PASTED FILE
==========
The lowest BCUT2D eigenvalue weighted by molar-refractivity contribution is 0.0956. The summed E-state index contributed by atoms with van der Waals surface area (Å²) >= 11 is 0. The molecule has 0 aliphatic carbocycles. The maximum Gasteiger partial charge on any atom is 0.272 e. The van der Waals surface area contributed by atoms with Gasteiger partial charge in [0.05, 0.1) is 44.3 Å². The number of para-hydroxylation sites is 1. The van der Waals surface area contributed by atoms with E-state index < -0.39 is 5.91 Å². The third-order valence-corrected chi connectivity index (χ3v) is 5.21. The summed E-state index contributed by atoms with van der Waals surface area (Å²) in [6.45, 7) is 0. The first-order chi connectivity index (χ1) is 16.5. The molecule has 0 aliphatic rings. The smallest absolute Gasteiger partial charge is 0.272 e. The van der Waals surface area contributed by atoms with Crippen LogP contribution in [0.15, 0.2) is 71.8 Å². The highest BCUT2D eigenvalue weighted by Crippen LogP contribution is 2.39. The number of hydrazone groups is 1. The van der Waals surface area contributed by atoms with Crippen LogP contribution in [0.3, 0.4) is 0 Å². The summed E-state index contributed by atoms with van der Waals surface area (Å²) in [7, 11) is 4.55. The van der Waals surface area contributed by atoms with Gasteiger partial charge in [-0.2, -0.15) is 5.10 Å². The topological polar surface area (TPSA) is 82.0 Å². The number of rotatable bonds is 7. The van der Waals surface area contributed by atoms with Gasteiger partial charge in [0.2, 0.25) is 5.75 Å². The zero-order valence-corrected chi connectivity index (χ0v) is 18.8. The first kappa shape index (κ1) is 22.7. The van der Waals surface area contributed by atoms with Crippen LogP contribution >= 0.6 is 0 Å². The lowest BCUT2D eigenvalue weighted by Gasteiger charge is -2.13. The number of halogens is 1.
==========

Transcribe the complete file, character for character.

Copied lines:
The lowest BCUT2D eigenvalue weighted by molar-refractivity contribution is 0.0956. The summed E-state index contributed by atoms with van der Waals surface area (Å²) >= 11 is 0. The molecule has 0 aliphatic carbocycles. The maximum Gasteiger partial charge on any atom is 0.272 e. The van der Waals surface area contributed by atoms with Gasteiger partial charge in [0.05, 0.1) is 44.3 Å². The number of para-hydroxylation sites is 1. The van der Waals surface area contributed by atoms with E-state index < -0.39 is 5.91 Å². The third-order valence-corrected chi connectivity index (χ3v) is 5.21. The summed E-state index contributed by atoms with van der Waals surface area (Å²) in [6.45, 7) is 0. The first-order chi connectivity index (χ1) is 16.5. The molecule has 0 aliphatic rings. The smallest absolute Gasteiger partial charge is 0.272 e. The van der Waals surface area contributed by atoms with Crippen LogP contribution in [0.15, 0.2) is 71.8 Å². The highest BCUT2D eigenvalue weighted by Crippen LogP contribution is 2.39. The number of hydrazone groups is 1. The van der Waals surface area contributed by atoms with Crippen LogP contribution in [0.3, 0.4) is 0 Å². The summed E-state index contributed by atoms with van der Waals surface area (Å²) in [7, 11) is 4.55. The van der Waals surface area contributed by atoms with Gasteiger partial charge in [-0.2, -0.15) is 5.10 Å². The topological polar surface area (TPSA) is 82.0 Å². The number of rotatable bonds is 7. The van der Waals surface area contributed by atoms with Gasteiger partial charge in [0.2, 0.25) is 5.75 Å². The zero-order valence-corrected chi connectivity index (χ0v) is 18.8. The first kappa shape index (κ1) is 22.7. The van der Waals surface area contributed by atoms with Crippen LogP contribution >= 0.6 is 0 Å². The lowest BCUT2D eigenvalue weighted by Gasteiger charge is -2.13. The number of halogens is 1.